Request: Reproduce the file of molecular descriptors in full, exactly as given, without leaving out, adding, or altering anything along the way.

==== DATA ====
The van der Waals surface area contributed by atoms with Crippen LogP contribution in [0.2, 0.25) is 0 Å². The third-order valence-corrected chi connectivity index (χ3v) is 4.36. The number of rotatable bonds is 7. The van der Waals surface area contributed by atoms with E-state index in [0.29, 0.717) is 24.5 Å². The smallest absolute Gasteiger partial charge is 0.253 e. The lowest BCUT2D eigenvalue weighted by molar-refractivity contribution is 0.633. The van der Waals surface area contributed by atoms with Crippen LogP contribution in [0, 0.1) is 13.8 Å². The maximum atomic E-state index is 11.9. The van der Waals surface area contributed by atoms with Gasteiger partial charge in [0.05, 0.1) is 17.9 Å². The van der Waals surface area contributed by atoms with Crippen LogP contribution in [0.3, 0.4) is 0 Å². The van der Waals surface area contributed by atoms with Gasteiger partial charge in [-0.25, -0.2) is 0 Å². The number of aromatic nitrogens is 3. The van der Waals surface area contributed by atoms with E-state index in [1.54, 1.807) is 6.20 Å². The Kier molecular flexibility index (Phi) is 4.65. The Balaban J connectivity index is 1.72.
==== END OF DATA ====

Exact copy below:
The van der Waals surface area contributed by atoms with Crippen LogP contribution in [0.2, 0.25) is 0 Å². The third-order valence-corrected chi connectivity index (χ3v) is 4.36. The number of rotatable bonds is 7. The van der Waals surface area contributed by atoms with E-state index in [0.29, 0.717) is 24.5 Å². The smallest absolute Gasteiger partial charge is 0.253 e. The lowest BCUT2D eigenvalue weighted by molar-refractivity contribution is 0.633. The van der Waals surface area contributed by atoms with Crippen LogP contribution in [0, 0.1) is 13.8 Å². The maximum atomic E-state index is 11.9. The van der Waals surface area contributed by atoms with Gasteiger partial charge in [0.05, 0.1) is 17.9 Å². The van der Waals surface area contributed by atoms with Crippen LogP contribution in [0.3, 0.4) is 0 Å². The van der Waals surface area contributed by atoms with Gasteiger partial charge in [-0.25, -0.2) is 0 Å². The number of aromatic nitrogens is 3. The van der Waals surface area contributed by atoms with E-state index in [1.54, 1.807) is 6.20 Å². The Kier molecular flexibility index (Phi) is 4.65. The Balaban J connectivity index is 1.72.